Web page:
Hula-Hoop patented - HISTORY
Year
1963

Hula-Hoop patented

On this day in 1963, the Hula-Hoop, a hip-swiveling toy that became a huge fad across America when it was first marketed by Wham-O in 1958, is patented by the company’s co-founder, Arthur “Spud” Melin. An estimated 25 million Hula-Hoops were sold in its first four months of production alone.

In 1948, friends Arthur Melin and Richard Knerr founded a company in California to sell a slingshot they created to shoot meat up to falcons they used for hunting. The company’s name, Wham-O, came from the sound the slingshots supposedly made. Wham-O eventually branched out from slingshots, selling boomerangs and other sporting goods. Its first hit toy, a flying plastic disc known as the Frisbee, debuted in 1957. The Frisbee was originally marketed under a different name, the Pluto Platter, in an effort to capitalize on America’s fascination with UFOs.

Melina and Knerr were inspired to develop the Hula-Hoop after they saw a wooden hoop that Australian children twirled around their waists during gym class. Wham-O began producing a plastic version of the hoop, dubbed “Hula” after the hip-gyrating Hawaiian dance of the same name, and demonstrating it on Southern California playgrounds. Hula-Hoop mania took off from there.

The enormous popularity of the Hula-Hoop was short-lived and within a matter of months, the masses were on to the next big thing. However, the Hula-Hoop never faded away completely and still has its fans today. According to Ripley’s Believe It or Not, in April 2004, a performer at the Big Apple Circus in Boston simultaneously spun 100 hoops around her body. Earlier that same year, in January, according to the Guinness World Records, two people in Tokyo, Japan, managed to spin the world’s largest hoop–at 13 feet, 4 inches–around their waists at least three times each.

Following the Hula-Hoop, Wham-O continued to produce a steady stream of wacky and beloved novelty items, including the Superball, Water Wiggle, Silly String, Slip ‘n’ Slide and the Hacky Sack.

ALSO ON THIS DAY

The Boston Massacre

On the cold, snowy night of March 5, 1770, a mob of American colonists gathers at the Customs House in Boston and begins taunting the British soldiers guarding the building. The protesters, who called themselves Patriots, were protesting the occupation of their city by British ...read more

Churchill delivers Iron Curtain speech

In one of the most famous orations of the Cold War period, former British Prime Minister Winston Churchill condemns the Soviet Union’s policies in Europe and declares, “From Stettin in the Baltic to Trieste in the Adriatic, an iron curtain has descended across the continent.” ...read more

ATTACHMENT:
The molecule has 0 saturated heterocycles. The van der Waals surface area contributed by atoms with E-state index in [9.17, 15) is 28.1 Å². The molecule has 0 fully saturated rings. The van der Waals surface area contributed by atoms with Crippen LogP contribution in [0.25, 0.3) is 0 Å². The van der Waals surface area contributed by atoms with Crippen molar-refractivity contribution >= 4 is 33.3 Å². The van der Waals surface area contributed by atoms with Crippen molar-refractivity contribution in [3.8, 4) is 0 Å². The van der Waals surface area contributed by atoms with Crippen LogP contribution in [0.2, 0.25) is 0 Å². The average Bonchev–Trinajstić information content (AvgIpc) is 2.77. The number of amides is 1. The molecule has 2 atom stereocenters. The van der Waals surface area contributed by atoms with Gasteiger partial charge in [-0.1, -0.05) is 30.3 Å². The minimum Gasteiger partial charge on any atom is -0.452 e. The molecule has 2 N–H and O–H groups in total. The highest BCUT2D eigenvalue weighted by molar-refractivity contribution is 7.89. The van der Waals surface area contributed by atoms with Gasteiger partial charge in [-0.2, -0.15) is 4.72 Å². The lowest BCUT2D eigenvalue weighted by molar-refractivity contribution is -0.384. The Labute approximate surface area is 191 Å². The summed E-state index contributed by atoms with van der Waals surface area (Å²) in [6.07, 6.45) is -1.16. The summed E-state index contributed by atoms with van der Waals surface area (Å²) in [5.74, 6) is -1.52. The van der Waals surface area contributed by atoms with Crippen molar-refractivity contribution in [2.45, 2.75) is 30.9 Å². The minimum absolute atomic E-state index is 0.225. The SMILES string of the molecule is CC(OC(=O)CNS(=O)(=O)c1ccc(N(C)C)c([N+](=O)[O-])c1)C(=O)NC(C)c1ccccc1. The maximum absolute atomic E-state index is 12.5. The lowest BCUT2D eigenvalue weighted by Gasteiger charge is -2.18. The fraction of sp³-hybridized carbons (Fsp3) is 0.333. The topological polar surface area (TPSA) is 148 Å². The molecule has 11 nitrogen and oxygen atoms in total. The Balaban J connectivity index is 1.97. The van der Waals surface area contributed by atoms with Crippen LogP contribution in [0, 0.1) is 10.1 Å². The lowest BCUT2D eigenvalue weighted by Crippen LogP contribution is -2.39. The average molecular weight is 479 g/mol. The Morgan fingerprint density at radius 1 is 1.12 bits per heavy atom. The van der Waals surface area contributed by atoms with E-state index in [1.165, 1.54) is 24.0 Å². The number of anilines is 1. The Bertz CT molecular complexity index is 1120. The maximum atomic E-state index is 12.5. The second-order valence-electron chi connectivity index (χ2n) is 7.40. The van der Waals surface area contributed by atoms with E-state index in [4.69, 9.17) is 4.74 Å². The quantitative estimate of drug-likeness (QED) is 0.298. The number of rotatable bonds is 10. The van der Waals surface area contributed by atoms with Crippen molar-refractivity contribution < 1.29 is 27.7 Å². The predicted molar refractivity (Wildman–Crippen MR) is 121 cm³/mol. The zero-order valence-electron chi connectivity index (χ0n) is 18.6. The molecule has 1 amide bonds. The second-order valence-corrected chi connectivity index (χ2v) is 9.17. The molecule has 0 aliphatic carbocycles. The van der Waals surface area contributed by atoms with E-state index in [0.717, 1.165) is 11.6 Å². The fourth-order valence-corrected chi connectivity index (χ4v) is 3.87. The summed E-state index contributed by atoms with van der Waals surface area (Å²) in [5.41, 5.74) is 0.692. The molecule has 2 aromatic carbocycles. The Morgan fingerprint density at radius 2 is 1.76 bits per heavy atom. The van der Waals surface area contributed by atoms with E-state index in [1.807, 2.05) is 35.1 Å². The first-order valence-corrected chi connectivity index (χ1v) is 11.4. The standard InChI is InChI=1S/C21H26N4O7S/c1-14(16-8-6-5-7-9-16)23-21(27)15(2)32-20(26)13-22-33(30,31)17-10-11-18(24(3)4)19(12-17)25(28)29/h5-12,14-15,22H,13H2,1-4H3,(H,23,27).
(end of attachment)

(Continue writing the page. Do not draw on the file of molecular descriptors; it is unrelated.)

Innovator of hypnotism dies

Franz Anton Mesmer, a German physician who pioneered the medical field of hypnotic therapy, dies in obscurity in Meersburg, Swabia (now Germany).Born in 1734, Mesmer studied religion, philosophy, law, and medicine in Vienna, Austria, but initially failed to excel at any of these ...read more

Joseph Stalin dies

On this day, Joseph Stalin, leader of the Soviet Union since 1924, dies in Moscow.Isoeb Dzhugashvili was born in 1889 in Georgia, then part of the old Russian empire. The son of a drunk who beat him mercilessly and a pious washerwoman mother, Stalin learned Russian, which he ...read more

U.S.A.F. advisory team sent to Laos

The Joint Chiefs of Staff order a U.S. Air Force air commando training advisory team to Thailand to train Lao pilots in counterinsurgency tactics. Laos had won its independence from French control in July 1949 but the country quickly became a battleground as various factions ...read more

“Blackhorse” departs South Vietnam

The U.S. 11th Armored Cavalry Regiment, less its 2nd Squadron, withdraws from Vietnam. The “Blackhorse Regiment” (named for the black horse on the regimental shoulder patch) first arrived in Vietnam in September 1966 and consisted of three squadrons, each with three armored ...read more

Dial-a-President radio program airs

On this day in 1977, the Dial-a-President radio program, featuring President Jimmy Carter and CBS news anchorman Walter Cronkite, airs for the first time. The brainchild of Cronkite and CBS, the March 5 show was a test-run to see if the program could be successful. (Carter’s ...read more

Antonio de Ulloa tries to govern Louisiana

A brilliant Spanish scientist and explorer, Antonio de Ulloa’s political talents prove far less impressive when he tries to take control of the formerly French territory of Louisiana.Ulloa faced a difficult situation in Louisiana. Encompassing most of the western half of the ...read more

Charlotte Bronte declines marriage

Charlotte Bronte writes to the Reverend Henry Nussey, declining marriage. The 23-year-old Bronte told him that he would find her “romantic and eccentric” and not practical enough to be a clergyman’s wife. Rather than marry, Bronte struggled as a teacher and governess to help ...read more

Jet breaks up near Mt. Fuji

On this day in 1966, a jet breaks apart in mid-air and plummets into Japan’s Mount Fuji. All 124 people on board the aircraft were killed. The plane’s pilot apparently flew close to the mountain in order to give the passengers a better view of it, and severe turbulence ...read more

John C. Breckinridge assumes command

On this day in 1864, General John C. Breckinridge takes control of Confederate forces in the Appalachian Mountains of western Virginia. The native Kentuckian was a former U.S. senator, U.S.vice presidentandrunner-up to Abraham Lincoln in the 1860 presidential election. ...read more

David Buick dies

On this day in 1929, David Dunbar Buick, the founder of the Buick Motor Company, dies in relative obscurity and meager circumstances at the age of 74. In 1908, Buick’s company became the foundation for the General Motors Corporation; however, by that time David Buick had sold his ...read more